Some come barefoot, some wear kilts; contra dance on Main Street welcomes all
By Emily Hopkins
Energy radiates from the dance hall. A foot stomping fiddle tune begins and a traditional dance made popular in the 16th century comes alive in downtown Worcester. The promise of music and dancing draws people of varying backgrounds and interests to the Worcester Contra Dance at the Wesley Methodist Church on Main Street, but it is the vibrant, friendly community that quickly turns first-time dancers into regulars.
“I like how you get to dance with many different people,” says Mike Wagg, a former high school teacher. Wagg began regularly attending dances about a year ago with the encouragement of a friend.
Contra is a highly social form of dance.
“You can come without a partner and you can dance with all sorts of people,” says dance coordinator Carolyn Noah. Partners form sets of long lines. As the music progresses, dancers move up and down along the lines from neighbor to neighbor. By the end of a dance, participants will have danced with just about every person in the line.
“During a dance,” says Noah, “a lot of the barriers that people build for themselves are gone.”
This becomes apparent immediately upon entering into the dance hall. College students, high school students, children, senior citizens and everyone in between can be found socializing with one another. And it is not uncommon for men to wear kilts or skirts.
Other broken down barriers are less obvious. It is part of the dance tradition to make eye contact during the swing moves. Looking into a dance partners eyes while spinning them around can help prevent dizziness. Yet for new dancers, this sustained eye contact with strangers can come as a shock.
Dances are held once a month from September through June at the Wesley Methodist Church.
“Worcester is so welcoming,” says Noah. “We have new people all the time and we want them to feel like they are a part.”
Each dance begins with a half hour lesson to ease beginners into the swing of things. Those with experience are encouraged to help out newcomers.
“The beauty of contra is that it is a called dance, so you are not out there making up moves on your own,” says Michael Mclaughlin, a student at UMass Lowell who has been coming to dances for around three years. A caller’s job is to keep dancers in step by announcing the various moves in time with the music.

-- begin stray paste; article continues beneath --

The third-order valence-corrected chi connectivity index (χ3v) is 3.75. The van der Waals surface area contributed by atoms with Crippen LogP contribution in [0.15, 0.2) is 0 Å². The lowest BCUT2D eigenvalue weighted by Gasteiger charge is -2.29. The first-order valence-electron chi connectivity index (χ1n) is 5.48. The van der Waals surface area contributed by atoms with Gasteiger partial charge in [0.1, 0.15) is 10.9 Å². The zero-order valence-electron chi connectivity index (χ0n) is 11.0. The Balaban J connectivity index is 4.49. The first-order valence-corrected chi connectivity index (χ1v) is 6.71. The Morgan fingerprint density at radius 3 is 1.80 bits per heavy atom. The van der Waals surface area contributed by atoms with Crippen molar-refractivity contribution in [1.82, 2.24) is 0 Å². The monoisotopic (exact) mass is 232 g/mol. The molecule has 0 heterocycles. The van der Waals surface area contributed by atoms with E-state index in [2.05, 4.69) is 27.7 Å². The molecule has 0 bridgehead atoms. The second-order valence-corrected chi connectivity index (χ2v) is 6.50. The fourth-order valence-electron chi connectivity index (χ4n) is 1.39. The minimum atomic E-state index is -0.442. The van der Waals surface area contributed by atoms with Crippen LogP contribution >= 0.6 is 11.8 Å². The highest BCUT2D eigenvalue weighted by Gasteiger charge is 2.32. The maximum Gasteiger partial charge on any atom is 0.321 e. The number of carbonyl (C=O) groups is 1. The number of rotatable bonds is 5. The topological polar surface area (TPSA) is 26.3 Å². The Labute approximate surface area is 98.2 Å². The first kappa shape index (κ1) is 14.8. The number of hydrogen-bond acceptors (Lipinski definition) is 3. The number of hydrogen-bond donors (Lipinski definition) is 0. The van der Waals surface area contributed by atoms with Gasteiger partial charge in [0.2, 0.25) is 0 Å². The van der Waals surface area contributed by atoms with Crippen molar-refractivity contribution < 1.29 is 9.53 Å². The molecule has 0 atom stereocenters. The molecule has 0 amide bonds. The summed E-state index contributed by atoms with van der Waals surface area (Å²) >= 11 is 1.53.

“But at the same time,” explains Mclaughlin, “if experienced dancers don’t like a called move, they can substitute it with a move they do like so long as it takes the same amount of time.”
The Worcester Contra Dance began in the early ’80s and has been running fairly consistently ever since. The founders still attend from time to time and recently a dance was held as a sweet 16 for a young woman who grew up in the Worcester contra community.
“You get to know the regulars” says McLaughlin.
Noah attributes some of the longevity and recent growth of the dance to advances made in social networking technology. Worcester advertises along with the Northborough and Berlin dances, and all three are held on different Saturdays of the month. This way, enthusiastic dancers can spend just about every weekend at a contra dance.
The Worcester dance features a different band each month. Music typically consists of sets of traditional high-energy fiddle tunes played by an assortment of stringed instruments. The last dance of the season will be held on June 11 featuring the band Einstein’s Little Homonculus.
General admission is $8 a person or $6 a student with ID. Children 12 and under are free. Family admission is $18. Worcester Contra Dance can be found on the web at worcesterdance.org.